Blitz was known for its sensational accounts of global and national affairs and its “spunky tabloid’s loud and screaming captions and telling photographs”. It’s tabloid format and “self-representation as a radical, people’s paper” allowed it to bring to light truths hidden by the powerful. It was identified as Asia’s foremost news magazine and had a “brash tone… set to orchestrate a relentlessly nationalist line strongly inflected by leftist themes”.

In 1975, Cine Blitz, a film magazine edited by Karanjia’s daughter Rita Mehta, was launched. This was followed by the tragic murder of A V Narayan, sub-editor of Blitz, in 1983 at the hands of criminal-politicians Gopal Rajwani and Pappu Kalani.

Unfortunately, Blitz ceased publication several years prior to Karanjia’s death in the mid-90s, although some attempts were made to revive it. Karanjia passed away on February 1, 2008, precisely the same day he had founded the magazine 67 years earlier.

According to Wikipedia, the Bangladesh-based tabloid with the same name is entirely unrelated to this publication – which is true.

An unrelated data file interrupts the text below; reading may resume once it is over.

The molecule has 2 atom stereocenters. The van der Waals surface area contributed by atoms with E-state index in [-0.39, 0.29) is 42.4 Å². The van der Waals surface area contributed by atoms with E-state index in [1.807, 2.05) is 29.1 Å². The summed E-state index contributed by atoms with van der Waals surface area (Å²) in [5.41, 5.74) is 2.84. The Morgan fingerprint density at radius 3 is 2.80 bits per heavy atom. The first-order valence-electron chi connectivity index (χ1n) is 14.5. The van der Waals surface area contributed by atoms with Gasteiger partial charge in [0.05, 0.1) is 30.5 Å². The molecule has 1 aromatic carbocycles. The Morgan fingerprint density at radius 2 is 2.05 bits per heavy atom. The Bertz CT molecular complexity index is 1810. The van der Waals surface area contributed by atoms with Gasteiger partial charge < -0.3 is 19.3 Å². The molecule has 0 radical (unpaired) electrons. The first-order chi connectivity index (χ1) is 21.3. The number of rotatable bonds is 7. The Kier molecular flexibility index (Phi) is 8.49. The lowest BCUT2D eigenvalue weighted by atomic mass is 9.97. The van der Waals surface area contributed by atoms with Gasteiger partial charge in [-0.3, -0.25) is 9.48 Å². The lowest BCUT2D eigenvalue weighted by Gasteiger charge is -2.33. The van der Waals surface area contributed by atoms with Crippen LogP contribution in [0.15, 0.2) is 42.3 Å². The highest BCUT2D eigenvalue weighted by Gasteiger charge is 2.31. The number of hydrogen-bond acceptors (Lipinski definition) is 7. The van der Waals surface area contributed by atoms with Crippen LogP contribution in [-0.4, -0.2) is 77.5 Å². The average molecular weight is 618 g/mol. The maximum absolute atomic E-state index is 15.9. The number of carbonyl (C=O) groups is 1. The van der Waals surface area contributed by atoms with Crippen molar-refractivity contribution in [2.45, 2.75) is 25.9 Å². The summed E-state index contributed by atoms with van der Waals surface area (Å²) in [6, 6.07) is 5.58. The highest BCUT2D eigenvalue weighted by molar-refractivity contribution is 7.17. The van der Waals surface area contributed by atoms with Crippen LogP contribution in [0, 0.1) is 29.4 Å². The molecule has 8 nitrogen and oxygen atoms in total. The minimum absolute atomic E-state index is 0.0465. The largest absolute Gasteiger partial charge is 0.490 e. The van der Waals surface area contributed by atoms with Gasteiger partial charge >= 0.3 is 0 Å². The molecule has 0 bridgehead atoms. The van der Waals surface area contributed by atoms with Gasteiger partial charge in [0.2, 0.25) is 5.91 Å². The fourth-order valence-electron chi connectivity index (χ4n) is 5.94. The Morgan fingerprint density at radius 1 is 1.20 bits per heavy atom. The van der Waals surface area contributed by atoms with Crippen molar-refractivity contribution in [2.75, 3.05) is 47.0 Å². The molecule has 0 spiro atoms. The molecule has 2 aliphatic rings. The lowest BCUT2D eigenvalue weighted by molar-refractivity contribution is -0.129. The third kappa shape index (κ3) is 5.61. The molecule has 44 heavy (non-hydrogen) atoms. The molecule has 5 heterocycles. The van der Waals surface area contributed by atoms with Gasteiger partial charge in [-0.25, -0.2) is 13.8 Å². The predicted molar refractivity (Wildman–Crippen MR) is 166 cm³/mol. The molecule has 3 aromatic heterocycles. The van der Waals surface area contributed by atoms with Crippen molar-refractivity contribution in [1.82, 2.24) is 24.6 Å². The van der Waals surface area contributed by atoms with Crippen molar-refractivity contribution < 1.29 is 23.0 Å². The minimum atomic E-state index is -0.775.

In an evening of March 2, 2003, while chatting with 2-3 friends at a roadside café in Dhaka, suddenly I told them of my willingness of publishing a newspaper under the name of Blitz. Prior to that, I have already worked more than a decade in a number of local newspapers as well as Russian news agency Itar-TASS. One of my friends asked – why Blitz? Why not some other name? I told them, since my childhood I have been hearing this name from my father. My father played a source of inspiration in publishing Blitz. One of the main concerns of my friends was – it requires lot of money to run a newspaper, which I didn’t have. Moreover, they were also skeptical of feasibility of financial prospect of publishing an English-language tabloid-sized newspaper from Bangladesh, where size of English readership was far smaller than any Bengali newspaper. In fact, my friends were correct. For an individual like me without solid bank balance or any other source of earning to run a newspaper – this project was sort of mission impossible. Moreover, they knew, I would never seek financial help from anyone. But my determination was rock-solid. I decided to move ahead and accordingly, application was filed with the competent authorities seeking official permission for this publication.